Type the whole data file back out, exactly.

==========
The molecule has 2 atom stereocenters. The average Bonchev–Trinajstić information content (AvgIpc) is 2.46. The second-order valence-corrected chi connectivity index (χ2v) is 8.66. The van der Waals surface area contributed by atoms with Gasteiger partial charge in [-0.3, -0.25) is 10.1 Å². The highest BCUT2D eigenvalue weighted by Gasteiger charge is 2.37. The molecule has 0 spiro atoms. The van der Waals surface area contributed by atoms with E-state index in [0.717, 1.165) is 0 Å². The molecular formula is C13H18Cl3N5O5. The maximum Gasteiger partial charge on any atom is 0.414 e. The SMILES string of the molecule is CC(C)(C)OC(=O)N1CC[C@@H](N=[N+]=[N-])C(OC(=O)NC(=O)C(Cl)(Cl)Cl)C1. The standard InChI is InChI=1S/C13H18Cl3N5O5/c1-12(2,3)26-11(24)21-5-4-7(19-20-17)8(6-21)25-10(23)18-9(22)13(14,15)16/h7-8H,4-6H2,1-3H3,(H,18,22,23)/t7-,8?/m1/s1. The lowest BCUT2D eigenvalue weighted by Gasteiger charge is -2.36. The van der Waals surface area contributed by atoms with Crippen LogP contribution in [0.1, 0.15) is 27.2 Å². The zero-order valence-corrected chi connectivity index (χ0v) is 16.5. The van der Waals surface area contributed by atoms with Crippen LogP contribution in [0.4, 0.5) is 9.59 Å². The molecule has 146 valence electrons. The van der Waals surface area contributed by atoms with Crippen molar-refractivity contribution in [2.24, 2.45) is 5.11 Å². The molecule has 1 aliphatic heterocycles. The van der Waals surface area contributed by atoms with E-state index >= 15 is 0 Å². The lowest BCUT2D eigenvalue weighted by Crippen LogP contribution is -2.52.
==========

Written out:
The molecule has 2 atom stereocenters. The average Bonchev–Trinajstić information content (AvgIpc) is 2.46. The second-order valence-corrected chi connectivity index (χ2v) is 8.66. The van der Waals surface area contributed by atoms with Gasteiger partial charge in [-0.3, -0.25) is 10.1 Å². The highest BCUT2D eigenvalue weighted by Gasteiger charge is 2.37. The molecule has 0 spiro atoms. The van der Waals surface area contributed by atoms with E-state index in [0.717, 1.165) is 0 Å². The molecular formula is C13H18Cl3N5O5. The maximum Gasteiger partial charge on any atom is 0.414 e. The SMILES string of the molecule is CC(C)(C)OC(=O)N1CC[C@@H](N=[N+]=[N-])C(OC(=O)NC(=O)C(Cl)(Cl)Cl)C1. The standard InChI is InChI=1S/C13H18Cl3N5O5/c1-12(2,3)26-11(24)21-5-4-7(19-20-17)8(6-21)25-10(23)18-9(22)13(14,15)16/h7-8H,4-6H2,1-3H3,(H,18,22,23)/t7-,8?/m1/s1. The lowest BCUT2D eigenvalue weighted by Gasteiger charge is -2.36. The van der Waals surface area contributed by atoms with Crippen LogP contribution in [0.1, 0.15) is 27.2 Å². The zero-order valence-corrected chi connectivity index (χ0v) is 16.5. The van der Waals surface area contributed by atoms with Crippen LogP contribution in [0.4, 0.5) is 9.59 Å². The molecule has 146 valence electrons. The van der Waals surface area contributed by atoms with Crippen molar-refractivity contribution in [2.24, 2.45) is 5.11 Å². The molecule has 1 aliphatic heterocycles. The van der Waals surface area contributed by atoms with E-state index >= 15 is 0 Å². The lowest BCUT2D eigenvalue weighted by Crippen LogP contribution is -2.52.